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Interview: Bruce Davison

by on May 22, 2017
 

With over 240 acting credits to his name, Bruce Davison has had a long and successful career in the acting business, including work in such mainstream projects as X-Men and Seinfeld. Recently we had the chance to talk to Bruce about his career, the state of the acting world and his role in the sci-fi thriller Displacement.

So how did you decide on this career in acting? Was it something you always had an interest in or did you discover it as you were growing up?

Bruce: Well, it was a long process. I played Flash Gordon as a five-year-old in my neighborhood but I never thought of it as anything more that play, never did any acting or anything like that in high school. I was an art major at Penn State University and I auditioned for a play on a dare and there was a place called The Creamery where we used to get ice cream and across the street there was a theater, and it said live auditions today, and somebody dared me to go in so I did and the play was Comeback Little Sheeba. I didn’t get the part but I got so excited that I thought wow, I’ve got to try this, so that’s how I started. I ended up in a play called, Oh Dad, Poor Dad, Momma’s Hung You in the Closet and I’m Feeling So Sad and I was a freshman there, at Penn State, I started in the summer and I went from there. It was the only wMystique_as_Senator_Kelly_(X2_-_2003)ay I knew to meet girls and I’d have cool things to say that weren’t stupid things that I had to come up with. I discovered Shakespeare and all that took it from there and I’ve been faking it ever since.

Acting is very competitive and a tough business. Did you have a moment where you finally realized that yes, I can make acting an actual career?

Bruce: Not yet.

What was your reaction when you read the script for Displacement?

Bruce: I thought it was an incredible jigsaw puzzle, well written, Ken Mader is a great storyteller, I was intrigued from page to page all the way through it. I had been called on to do it by Susan Blakely, who plays Courtney’s mom in it, we’re old friends and she said do you want to play this professor, we’ve shot a lot of it already. So it was shot like that too, the movie was shot as a displacement, over periods of time, things were put together as a jigsaw puzzle as well as written like that. Ken is really a master of, not only being P.T. Barnum but being a great storyteller and puzzle man.

There’s a lot of verbal interaction in Displacement as opposed to physical action. As an actor, did you find the subject matter of time travel difficult or did you enjoy the challenge?

Bruce: Well it was certainly confusing but I loved the challenge of it. It reminded me a lot of a film I did years ago, for PBS, it was a film based on the book of Ursula K. Le Guin called The Lathe of Heaven, which is about a man who dreams and his dreams come true and nobody knows about it, and he shifts the world every time he dreams, and there’s a psychiatrist who manipulates him, supposedly for the better, and it reminded me a lot of that because in that you’re creating the illusion of a big picture with a lot of major events happening, but it happens with the characters actually discussing it, so it’s a real sleight of hand. This film reminded me of that as well, that they’re talking about major cosmic issues, but it’s a discussion more than a CGI extravaganza.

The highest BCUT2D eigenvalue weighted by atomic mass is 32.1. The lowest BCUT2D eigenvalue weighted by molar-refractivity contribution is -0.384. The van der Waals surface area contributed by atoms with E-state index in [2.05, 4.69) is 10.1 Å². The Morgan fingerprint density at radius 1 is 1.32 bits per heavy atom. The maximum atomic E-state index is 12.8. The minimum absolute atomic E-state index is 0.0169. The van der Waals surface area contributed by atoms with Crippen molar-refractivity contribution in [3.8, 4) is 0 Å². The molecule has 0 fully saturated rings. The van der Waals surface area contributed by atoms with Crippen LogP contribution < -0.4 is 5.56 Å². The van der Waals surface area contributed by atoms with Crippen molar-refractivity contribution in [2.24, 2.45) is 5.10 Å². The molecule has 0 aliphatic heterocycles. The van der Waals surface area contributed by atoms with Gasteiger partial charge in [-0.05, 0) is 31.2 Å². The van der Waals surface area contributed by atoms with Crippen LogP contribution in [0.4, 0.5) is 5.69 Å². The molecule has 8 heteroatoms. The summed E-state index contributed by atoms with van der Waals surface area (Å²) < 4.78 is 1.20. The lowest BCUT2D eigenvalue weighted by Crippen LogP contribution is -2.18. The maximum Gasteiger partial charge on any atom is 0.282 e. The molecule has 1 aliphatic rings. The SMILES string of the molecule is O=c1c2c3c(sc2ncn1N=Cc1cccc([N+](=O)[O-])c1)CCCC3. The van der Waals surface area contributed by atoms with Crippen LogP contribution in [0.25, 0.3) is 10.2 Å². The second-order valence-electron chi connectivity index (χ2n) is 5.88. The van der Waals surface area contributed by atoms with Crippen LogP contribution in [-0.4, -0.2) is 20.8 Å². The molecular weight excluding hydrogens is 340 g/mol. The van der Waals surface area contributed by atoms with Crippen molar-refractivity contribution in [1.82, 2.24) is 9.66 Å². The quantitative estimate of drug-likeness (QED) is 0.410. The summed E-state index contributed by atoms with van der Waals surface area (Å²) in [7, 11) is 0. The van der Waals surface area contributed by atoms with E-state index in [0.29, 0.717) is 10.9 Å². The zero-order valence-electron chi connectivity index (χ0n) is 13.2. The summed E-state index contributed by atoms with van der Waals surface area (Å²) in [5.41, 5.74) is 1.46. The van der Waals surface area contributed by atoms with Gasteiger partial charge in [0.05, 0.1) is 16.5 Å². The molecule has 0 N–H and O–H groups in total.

What do you think wildisplacement-bruce-davisonl hook an audience with Displacement and keep them interested?

Bruce: The story, caring about the characters. I especially love the relationship between Courtney and her mom, I mean that’s an archetypical journey, if I could go back and talk to my lost parent I could go back and change things, that’s primal in every human being. Everybody’s journey is motivated, that’s what I really liked about his script writing as well. You care about the characters because you believe in their journey.

Did you ever have a backup career on the sidelines, in case acting didn’t work out?

Bruce: Well you know, I got really screwed by myself. I had a lot of early success as an actor and I hadn’t learned anything else, I hadn’t studied writing, I hadn’t continued with my artwork the way I would have if I had a backup career in any way. I don’t know math so I certainly couldn’t be an accountant and watch my own bank account, which has certainly been a disaster over the years but no, I didn’t, and I regret it now. I’m starting to write again but that never came easy, acting came easy and it was something that I could do. I remember as a kid I could mimic different accents and things and everyone would go oh wow, isn’t that special but it was a gift and after a certain amount of time I had relied on that for so long that hey, I was an actor and anything else that came along I really hadn’t trained for. Of course, I’ve been lucky enough that people keep asking me to do stuff so I’m sort of stuck now.

Do you think that’s a familiar trap that actors fall into, getting so caught up in their career that they don’t think about what they are going to do when their acting life is over?